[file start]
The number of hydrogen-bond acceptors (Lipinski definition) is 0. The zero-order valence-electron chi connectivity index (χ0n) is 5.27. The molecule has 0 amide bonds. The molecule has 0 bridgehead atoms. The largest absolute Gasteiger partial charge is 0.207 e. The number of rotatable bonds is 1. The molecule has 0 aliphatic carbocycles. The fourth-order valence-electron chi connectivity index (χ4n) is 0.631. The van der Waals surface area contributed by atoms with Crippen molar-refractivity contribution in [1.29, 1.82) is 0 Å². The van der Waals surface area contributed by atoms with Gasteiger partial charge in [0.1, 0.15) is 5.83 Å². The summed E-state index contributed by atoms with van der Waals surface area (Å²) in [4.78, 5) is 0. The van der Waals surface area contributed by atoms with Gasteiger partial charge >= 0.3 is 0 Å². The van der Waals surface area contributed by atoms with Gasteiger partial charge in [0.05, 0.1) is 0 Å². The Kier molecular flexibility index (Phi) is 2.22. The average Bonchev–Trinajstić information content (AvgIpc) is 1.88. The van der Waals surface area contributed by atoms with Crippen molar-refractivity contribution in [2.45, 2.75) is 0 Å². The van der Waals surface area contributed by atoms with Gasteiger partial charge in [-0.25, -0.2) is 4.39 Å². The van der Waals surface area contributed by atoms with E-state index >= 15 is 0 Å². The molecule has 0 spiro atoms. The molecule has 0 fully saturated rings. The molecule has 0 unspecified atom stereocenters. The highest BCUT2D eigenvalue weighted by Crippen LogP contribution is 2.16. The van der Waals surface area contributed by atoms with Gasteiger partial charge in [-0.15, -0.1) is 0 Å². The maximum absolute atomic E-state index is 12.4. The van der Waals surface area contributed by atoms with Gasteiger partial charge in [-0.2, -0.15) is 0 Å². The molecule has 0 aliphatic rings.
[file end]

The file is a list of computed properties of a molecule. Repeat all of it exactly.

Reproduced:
The number of hydrogen-bond acceptors (Lipinski definition) is 0. The zero-order valence-electron chi connectivity index (χ0n) is 5.27. The molecule has 0 amide bonds. The molecule has 0 bridgehead atoms. The largest absolute Gasteiger partial charge is 0.207 e. The number of rotatable bonds is 1. The molecule has 0 aliphatic carbocycles. The fourth-order valence-electron chi connectivity index (χ4n) is 0.631. The van der Waals surface area contributed by atoms with Crippen molar-refractivity contribution in [1.29, 1.82) is 0 Å². The van der Waals surface area contributed by atoms with Gasteiger partial charge in [0.1, 0.15) is 5.83 Å². The summed E-state index contributed by atoms with van der Waals surface area (Å²) in [4.78, 5) is 0. The van der Waals surface area contributed by atoms with Gasteiger partial charge >= 0.3 is 0 Å². The van der Waals surface area contributed by atoms with Gasteiger partial charge in [0.05, 0.1) is 0 Å². The Kier molecular flexibility index (Phi) is 2.22. The average Bonchev–Trinajstić information content (AvgIpc) is 1.88. The van der Waals surface area contributed by atoms with Crippen molar-refractivity contribution in [2.45, 2.75) is 0 Å². The van der Waals surface area contributed by atoms with Gasteiger partial charge in [-0.25, -0.2) is 4.39 Å². The van der Waals surface area contributed by atoms with E-state index >= 15 is 0 Å². The molecule has 0 spiro atoms. The molecule has 0 fully saturated rings. The molecule has 0 unspecified atom stereocenters. The highest BCUT2D eigenvalue weighted by Crippen LogP contribution is 2.16. The van der Waals surface area contributed by atoms with Gasteiger partial charge in [-0.15, -0.1) is 0 Å². The maximum absolute atomic E-state index is 12.4. The van der Waals surface area contributed by atoms with Gasteiger partial charge in [-0.2, -0.15) is 0 Å². The molecule has 0 aliphatic rings.